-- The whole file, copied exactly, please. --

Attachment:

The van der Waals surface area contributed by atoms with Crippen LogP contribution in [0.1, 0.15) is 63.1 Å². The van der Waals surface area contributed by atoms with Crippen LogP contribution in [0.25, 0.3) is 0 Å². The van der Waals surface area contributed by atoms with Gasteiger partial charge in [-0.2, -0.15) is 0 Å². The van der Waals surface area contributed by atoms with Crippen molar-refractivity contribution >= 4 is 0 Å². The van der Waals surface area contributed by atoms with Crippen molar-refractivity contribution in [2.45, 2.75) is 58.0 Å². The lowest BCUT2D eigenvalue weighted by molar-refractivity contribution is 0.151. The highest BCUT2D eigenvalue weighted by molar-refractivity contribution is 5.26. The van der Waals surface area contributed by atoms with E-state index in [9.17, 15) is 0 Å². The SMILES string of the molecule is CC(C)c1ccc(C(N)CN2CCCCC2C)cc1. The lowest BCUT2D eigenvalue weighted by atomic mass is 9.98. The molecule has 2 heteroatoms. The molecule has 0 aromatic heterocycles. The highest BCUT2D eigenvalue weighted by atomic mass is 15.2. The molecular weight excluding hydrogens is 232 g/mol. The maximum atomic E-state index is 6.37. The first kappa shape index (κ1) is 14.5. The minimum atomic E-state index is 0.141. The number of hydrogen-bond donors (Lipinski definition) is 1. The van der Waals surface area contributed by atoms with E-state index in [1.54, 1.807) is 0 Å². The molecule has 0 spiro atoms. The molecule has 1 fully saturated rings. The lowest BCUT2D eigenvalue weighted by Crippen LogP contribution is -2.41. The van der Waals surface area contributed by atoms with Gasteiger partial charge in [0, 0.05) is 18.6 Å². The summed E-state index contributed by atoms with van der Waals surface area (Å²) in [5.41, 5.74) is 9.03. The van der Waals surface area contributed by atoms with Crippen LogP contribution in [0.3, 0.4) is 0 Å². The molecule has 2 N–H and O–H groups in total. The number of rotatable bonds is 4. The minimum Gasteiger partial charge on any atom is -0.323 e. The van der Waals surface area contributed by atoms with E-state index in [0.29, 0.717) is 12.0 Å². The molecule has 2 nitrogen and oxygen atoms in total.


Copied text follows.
The van der Waals surface area contributed by atoms with Crippen LogP contribution in [0.1, 0.15) is 63.1 Å². The van der Waals surface area contributed by atoms with Crippen LogP contribution in [0.25, 0.3) is 0 Å². The van der Waals surface area contributed by atoms with Gasteiger partial charge in [-0.2, -0.15) is 0 Å². The van der Waals surface area contributed by atoms with Crippen molar-refractivity contribution >= 4 is 0 Å². The van der Waals surface area contributed by atoms with Crippen molar-refractivity contribution in [2.45, 2.75) is 58.0 Å². The lowest BCUT2D eigenvalue weighted by molar-refractivity contribution is 0.151. The highest BCUT2D eigenvalue weighted by molar-refractivity contribution is 5.26. The van der Waals surface area contributed by atoms with E-state index in [9.17, 15) is 0 Å². The SMILES string of the molecule is CC(C)c1ccc(C(N)CN2CCCCC2C)cc1. The lowest BCUT2D eigenvalue weighted by atomic mass is 9.98. The molecule has 2 heteroatoms. The molecule has 0 aromatic heterocycles. The highest BCUT2D eigenvalue weighted by atomic mass is 15.2. The molecular weight excluding hydrogens is 232 g/mol. The maximum atomic E-state index is 6.37. The first kappa shape index (κ1) is 14.5. The minimum atomic E-state index is 0.141. The number of hydrogen-bond donors (Lipinski definition) is 1. The van der Waals surface area contributed by atoms with E-state index in [1.54, 1.807) is 0 Å². The molecule has 0 spiro atoms. The molecule has 1 fully saturated rings. The lowest BCUT2D eigenvalue weighted by Crippen LogP contribution is -2.41. The van der Waals surface area contributed by atoms with Gasteiger partial charge in [0, 0.05) is 18.6 Å². The summed E-state index contributed by atoms with van der Waals surface area (Å²) in [5.41, 5.74) is 9.03. The van der Waals surface area contributed by atoms with Crippen LogP contribution in [0.3, 0.4) is 0 Å². The molecule has 2 N–H and O–H groups in total. The number of rotatable bonds is 4. The minimum Gasteiger partial charge on any atom is -0.323 e. The van der Waals surface area contributed by atoms with E-state index in [0.29, 0.717) is 12.0 Å². The molecule has 2 nitrogen and oxygen atoms in total.